Each motor lighter was accompanied by a picket boat, commanded by a midshipman, from one of the immobilised capital ships whose function was to keep the clumsy landing craft at rightangles to the beach while the soldiers scrambled ashore. Midshipman Denham, of Agamemnon, wrote:

“We got a grass line from our stern to the lighter’s stern and, by occasionally going ahead, kept her bows on to the beach. In doing this we got our bows on to the rifle fire, which went on for a couple of hours as strong as ever. - - - and so by the time the lighter was cleared it must have been well past midnight.” (6)

Soon the initial landing at A beach was falling well behind schedule and, although strenous efforts were made to refloat the lighters or replace them with reserve craft, the last men of the 34th. Brigade did not get ashore until 5 a.m. Meanwhile the Bay was filling with troopers and storeship bringing men and supplies for the dawn attack.

The men of the 32nd. and 33rd. Brigades at B beach started well, taking Lala Baba at bayonet point and at heavy cost, but they had been on their feet for 17 hours and without effective leadership from General Hammersley, who was nursing his phlebitis, the attack lost momentum.

The 34th. Brigarde, at A beach, had been told that their first objective, Hill 10, lay 700 yds. straight inland from their landing point but, having been put ashore at the wrong place, they found it impossible to locate the small hillock in the impenetrable darkness:

“General Sitwell when he landed seized a sand dune in front of him, and believing it to be Hill 10, seems to have waited for the 32nd. Brigade from Nibrunesi to join up.” (7)


"Howitzer country" - Irish troops on the Kiretch Tepe.

Nevertheless, despite the confusion and Sitwell’s lack of initiative, one dauntless battalion of the Manchester Regiment, without waiting for further orders, set off diagonally across the Plain and established themselves on a high point of the frearsome Kiretch Tepe ridge.

Sergeant Hargreave, RAMC, of the Mudros contingent of the Xth. Division, remembered the astounding dawn of 7 August all his life, writing:

“The clouds changed in colour second by second from shell pink, strawberry and blush rose to rippling streamers of cochineal, azalea, champagne – rhubarb, and fuschia until the whole sky – diarama melted into a cerulean blue overhead.” (8)

However Admiral de Robeck and Commodore Keyes, who arrived in Suvla Bay at dawn in the cruiser Chatham, spent little time admiring the beauties of nature. They could see that there were enough landing craft gathered together to carry the Mityleni contingent ashore in one lift, but that they were lying idle alongside the transports. The exasperated CinC asked Christian in Jonquil why there was a delay and was told that A beach was now considered “impracticable” and that orders were being given for the men from Mityleni to be landed at B and C beaches instead.

Keyes realised immediately that the new orders would condemn the troops concerned to a 3 mile march under fire along the sea shore before they could reach their objective, the Kiretch Tepe, and he set off immediately, in his usual energetic way, to find an alternative landing point within the Bay – a task that Christian should have taken in hand long since. Almost at once Keyes found 2 suitable, if constricted, coves (afterwards known as A East and West) near Suvla Point at the foot of the Kiretch Tepe and came racing back with the news to Jonquil. Stopford and Christian then conferred, finally deciding that it was too late to countermand the orders given to the troops from Mityleni to land at B and C beaches, but agreeing that the force from Mudros should land at the coves discovered by Keyes. Thus the Xth. Division was split in two, “its organisation was broken up and confusion set in”. (9)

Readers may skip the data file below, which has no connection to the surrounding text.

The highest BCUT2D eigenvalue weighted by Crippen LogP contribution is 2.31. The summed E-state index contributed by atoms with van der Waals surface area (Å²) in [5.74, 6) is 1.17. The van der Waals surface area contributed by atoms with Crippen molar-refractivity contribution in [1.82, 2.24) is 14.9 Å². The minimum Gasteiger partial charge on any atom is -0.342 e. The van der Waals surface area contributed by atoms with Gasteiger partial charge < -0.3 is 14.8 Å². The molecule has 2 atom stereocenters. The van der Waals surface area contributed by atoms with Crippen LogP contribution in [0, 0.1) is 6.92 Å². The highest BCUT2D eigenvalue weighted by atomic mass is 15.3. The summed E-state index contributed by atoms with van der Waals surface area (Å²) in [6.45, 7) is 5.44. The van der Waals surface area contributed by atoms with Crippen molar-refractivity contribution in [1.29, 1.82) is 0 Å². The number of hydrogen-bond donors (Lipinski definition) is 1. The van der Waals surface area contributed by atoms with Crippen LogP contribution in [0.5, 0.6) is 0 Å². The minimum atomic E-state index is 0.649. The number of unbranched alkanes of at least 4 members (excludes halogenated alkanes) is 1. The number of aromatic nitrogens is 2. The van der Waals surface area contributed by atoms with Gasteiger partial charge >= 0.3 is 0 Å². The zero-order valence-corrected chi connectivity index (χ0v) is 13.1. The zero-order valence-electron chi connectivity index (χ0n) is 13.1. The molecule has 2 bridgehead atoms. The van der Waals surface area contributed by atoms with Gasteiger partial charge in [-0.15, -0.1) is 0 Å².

At day break, or soon afterwards, the ships of the 3rd.Squadron stationed in Suvla Bay opened fire on Chocolate and W Hills in support of the troops who, without firm leadership or clear orders, were spread out across the Plain. But relief was to come for the heroic Manchesters, still isolated on their hilltop, for, as the sun rose, the 4” gun of Foxhound and the 2 6” guns of M30 spoke in their defence. There is difficulty in following M30’s exact movements on this day for her log merely states that she was on her “Cruising Station off the Dardanelles”, a statement which suggests a mobile rather than a static role, and, gathering together scraps of evidence from other sources, it is possible to propose, with some confidence, that she was standing well out into the Gulf of Saros, to obtain the necessary elevation for her guns (the Kiretch Tepe rises from 400’ to 660’ at the highest point), firing on a diagonal line at groups of Turkish soldiers as they appeared and disappeared on the skyline, the usual range being given as 12,000 yds. (6 sea miles). As the morning wore on the Manchesters were replaced by men of the Munster Regiment, who had landed on A West and East, led by an aggrieved General Mahon who had seen the major part of the division he had trained split up and assigned to other commanders. Foxhound and M30 kept up a spasmodic cannonade throughout the day so that the Official History, “Naval Operations”, was able to record that, with these 2 ships “searching the ground ahead - - - General Mahon was able to push along the ridge until the beach was practically safe.” (10) What this statement conceals, of course, is that the original plan for 7 August envisaged that, by the end of the day, not only would the Suvla beacheads be secure but that the whole of the Anafarta and Kiretch Tepe ridges would be in Allied hands. Unfortunately, by the time the sun went down, no British soldier had set foot on the Anafarta and our troopson the Kiretch Tepe, fighting with bravery in fierce heat against well trained opponents occupying ideal defensive positions, had been able to advance only 2 miles along the ridge.